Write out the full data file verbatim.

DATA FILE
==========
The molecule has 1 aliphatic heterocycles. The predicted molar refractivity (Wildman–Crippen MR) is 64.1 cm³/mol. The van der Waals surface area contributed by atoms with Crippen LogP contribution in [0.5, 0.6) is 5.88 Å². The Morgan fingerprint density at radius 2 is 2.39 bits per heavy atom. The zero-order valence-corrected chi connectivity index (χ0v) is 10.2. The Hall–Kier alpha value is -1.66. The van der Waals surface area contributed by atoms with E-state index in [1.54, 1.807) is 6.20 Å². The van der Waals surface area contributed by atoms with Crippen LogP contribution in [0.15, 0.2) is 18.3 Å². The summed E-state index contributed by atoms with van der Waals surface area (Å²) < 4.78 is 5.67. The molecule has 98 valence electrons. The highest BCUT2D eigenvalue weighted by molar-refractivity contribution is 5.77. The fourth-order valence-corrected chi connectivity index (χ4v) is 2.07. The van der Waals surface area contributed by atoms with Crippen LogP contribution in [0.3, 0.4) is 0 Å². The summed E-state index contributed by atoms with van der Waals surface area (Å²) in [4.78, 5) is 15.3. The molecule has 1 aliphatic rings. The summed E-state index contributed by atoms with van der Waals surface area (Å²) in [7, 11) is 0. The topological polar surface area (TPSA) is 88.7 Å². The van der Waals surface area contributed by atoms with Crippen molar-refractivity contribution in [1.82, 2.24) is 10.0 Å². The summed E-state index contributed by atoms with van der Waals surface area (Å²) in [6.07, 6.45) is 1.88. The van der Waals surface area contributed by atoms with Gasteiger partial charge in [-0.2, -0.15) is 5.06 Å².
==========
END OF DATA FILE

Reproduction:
The molecule has 1 aliphatic heterocycles. The predicted molar refractivity (Wildman–Crippen MR) is 64.1 cm³/mol. The van der Waals surface area contributed by atoms with Crippen LogP contribution in [0.5, 0.6) is 5.88 Å². The Morgan fingerprint density at radius 2 is 2.39 bits per heavy atom. The zero-order valence-corrected chi connectivity index (χ0v) is 10.2. The Hall–Kier alpha value is -1.66. The van der Waals surface area contributed by atoms with E-state index in [1.54, 1.807) is 6.20 Å². The van der Waals surface area contributed by atoms with Crippen LogP contribution in [0.15, 0.2) is 18.3 Å². The summed E-state index contributed by atoms with van der Waals surface area (Å²) < 4.78 is 5.67. The molecule has 98 valence electrons. The highest BCUT2D eigenvalue weighted by molar-refractivity contribution is 5.77. The fourth-order valence-corrected chi connectivity index (χ4v) is 2.07. The van der Waals surface area contributed by atoms with Crippen LogP contribution in [0.3, 0.4) is 0 Å². The summed E-state index contributed by atoms with van der Waals surface area (Å²) in [4.78, 5) is 15.3. The molecule has 1 aliphatic rings. The summed E-state index contributed by atoms with van der Waals surface area (Å²) in [7, 11) is 0. The topological polar surface area (TPSA) is 88.7 Å². The van der Waals surface area contributed by atoms with Crippen molar-refractivity contribution in [1.82, 2.24) is 10.0 Å². The summed E-state index contributed by atoms with van der Waals surface area (Å²) in [6.07, 6.45) is 1.88. The van der Waals surface area contributed by atoms with Gasteiger partial charge in [-0.2, -0.15) is 5.06 Å².